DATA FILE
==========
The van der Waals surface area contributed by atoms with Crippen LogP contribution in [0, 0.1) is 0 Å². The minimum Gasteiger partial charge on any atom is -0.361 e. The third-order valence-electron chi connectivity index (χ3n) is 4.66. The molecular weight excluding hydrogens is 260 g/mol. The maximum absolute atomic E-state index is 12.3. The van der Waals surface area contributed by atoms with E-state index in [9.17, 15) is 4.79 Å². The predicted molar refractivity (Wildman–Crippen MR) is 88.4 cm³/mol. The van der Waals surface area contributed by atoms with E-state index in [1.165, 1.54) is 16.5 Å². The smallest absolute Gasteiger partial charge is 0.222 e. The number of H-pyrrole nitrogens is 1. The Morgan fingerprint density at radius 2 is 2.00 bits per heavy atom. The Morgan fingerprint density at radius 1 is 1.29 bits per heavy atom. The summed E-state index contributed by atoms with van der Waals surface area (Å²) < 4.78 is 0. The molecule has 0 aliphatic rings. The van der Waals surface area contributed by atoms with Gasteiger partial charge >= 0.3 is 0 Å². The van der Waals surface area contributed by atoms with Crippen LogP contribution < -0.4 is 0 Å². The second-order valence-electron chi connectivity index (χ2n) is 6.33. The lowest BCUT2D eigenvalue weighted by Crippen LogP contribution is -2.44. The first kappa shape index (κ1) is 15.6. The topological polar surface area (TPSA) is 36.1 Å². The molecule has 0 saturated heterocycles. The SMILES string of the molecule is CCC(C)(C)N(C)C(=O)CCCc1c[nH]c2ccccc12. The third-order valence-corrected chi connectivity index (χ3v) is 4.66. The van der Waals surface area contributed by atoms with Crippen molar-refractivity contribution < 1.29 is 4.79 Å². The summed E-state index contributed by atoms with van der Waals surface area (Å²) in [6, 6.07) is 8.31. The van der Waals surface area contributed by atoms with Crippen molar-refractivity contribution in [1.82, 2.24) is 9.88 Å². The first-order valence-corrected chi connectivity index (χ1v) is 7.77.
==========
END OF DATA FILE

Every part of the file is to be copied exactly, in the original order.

The van der Waals surface area contributed by atoms with Crippen LogP contribution in [0, 0.1) is 0 Å². The minimum Gasteiger partial charge on any atom is -0.361 e. The third-order valence-electron chi connectivity index (χ3n) is 4.66. The molecular weight excluding hydrogens is 260 g/mol. The maximum absolute atomic E-state index is 12.3. The van der Waals surface area contributed by atoms with E-state index in [9.17, 15) is 4.79 Å². The predicted molar refractivity (Wildman–Crippen MR) is 88.4 cm³/mol. The van der Waals surface area contributed by atoms with E-state index in [1.165, 1.54) is 16.5 Å². The smallest absolute Gasteiger partial charge is 0.222 e. The number of H-pyrrole nitrogens is 1. The Morgan fingerprint density at radius 2 is 2.00 bits per heavy atom. The Morgan fingerprint density at radius 1 is 1.29 bits per heavy atom. The summed E-state index contributed by atoms with van der Waals surface area (Å²) < 4.78 is 0. The molecule has 0 aliphatic rings. The van der Waals surface area contributed by atoms with Gasteiger partial charge >= 0.3 is 0 Å². The van der Waals surface area contributed by atoms with Crippen LogP contribution < -0.4 is 0 Å². The second-order valence-electron chi connectivity index (χ2n) is 6.33. The lowest BCUT2D eigenvalue weighted by Crippen LogP contribution is -2.44. The first kappa shape index (κ1) is 15.6. The topological polar surface area (TPSA) is 36.1 Å². The molecule has 0 saturated heterocycles. The SMILES string of the molecule is CCC(C)(C)N(C)C(=O)CCCc1c[nH]c2ccccc12. The third-order valence-corrected chi connectivity index (χ3v) is 4.66. The van der Waals surface area contributed by atoms with Crippen molar-refractivity contribution < 1.29 is 4.79 Å². The summed E-state index contributed by atoms with van der Waals surface area (Å²) in [6, 6.07) is 8.31. The van der Waals surface area contributed by atoms with Crippen molar-refractivity contribution in [1.82, 2.24) is 9.88 Å². The first-order valence-corrected chi connectivity index (χ1v) is 7.77.